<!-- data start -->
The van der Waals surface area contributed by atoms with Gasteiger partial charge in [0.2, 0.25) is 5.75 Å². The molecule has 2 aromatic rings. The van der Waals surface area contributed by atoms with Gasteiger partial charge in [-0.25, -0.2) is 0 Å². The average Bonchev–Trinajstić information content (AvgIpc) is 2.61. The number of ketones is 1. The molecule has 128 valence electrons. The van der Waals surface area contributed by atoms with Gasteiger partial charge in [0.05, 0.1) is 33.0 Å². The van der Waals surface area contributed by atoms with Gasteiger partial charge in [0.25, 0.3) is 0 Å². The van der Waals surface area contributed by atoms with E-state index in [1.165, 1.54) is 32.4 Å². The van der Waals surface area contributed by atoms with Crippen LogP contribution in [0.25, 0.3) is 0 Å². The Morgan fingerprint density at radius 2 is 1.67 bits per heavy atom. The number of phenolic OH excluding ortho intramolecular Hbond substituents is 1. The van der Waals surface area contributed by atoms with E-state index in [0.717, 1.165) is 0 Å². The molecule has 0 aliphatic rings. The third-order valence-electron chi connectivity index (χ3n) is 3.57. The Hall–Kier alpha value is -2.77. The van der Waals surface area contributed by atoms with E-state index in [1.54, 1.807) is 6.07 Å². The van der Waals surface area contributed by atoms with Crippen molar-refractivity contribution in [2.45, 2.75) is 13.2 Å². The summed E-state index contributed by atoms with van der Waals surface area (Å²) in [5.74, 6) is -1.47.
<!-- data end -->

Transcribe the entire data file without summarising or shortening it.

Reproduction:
The van der Waals surface area contributed by atoms with Gasteiger partial charge in [0.2, 0.25) is 5.75 Å². The molecule has 2 aromatic rings. The van der Waals surface area contributed by atoms with Gasteiger partial charge in [-0.25, -0.2) is 0 Å². The average Bonchev–Trinajstić information content (AvgIpc) is 2.61. The number of ketones is 1. The molecule has 128 valence electrons. The van der Waals surface area contributed by atoms with Gasteiger partial charge in [0.05, 0.1) is 33.0 Å². The van der Waals surface area contributed by atoms with Gasteiger partial charge in [0.25, 0.3) is 0 Å². The van der Waals surface area contributed by atoms with E-state index in [1.165, 1.54) is 32.4 Å². The van der Waals surface area contributed by atoms with Crippen LogP contribution in [0.25, 0.3) is 0 Å². The Morgan fingerprint density at radius 2 is 1.67 bits per heavy atom. The number of phenolic OH excluding ortho intramolecular Hbond substituents is 1. The van der Waals surface area contributed by atoms with E-state index in [0.717, 1.165) is 0 Å². The molecule has 0 aliphatic rings. The third-order valence-electron chi connectivity index (χ3n) is 3.57. The Hall–Kier alpha value is -2.77. The van der Waals surface area contributed by atoms with E-state index in [1.54, 1.807) is 6.07 Å². The van der Waals surface area contributed by atoms with Crippen molar-refractivity contribution in [2.45, 2.75) is 13.2 Å². The summed E-state index contributed by atoms with van der Waals surface area (Å²) in [5.74, 6) is -1.47.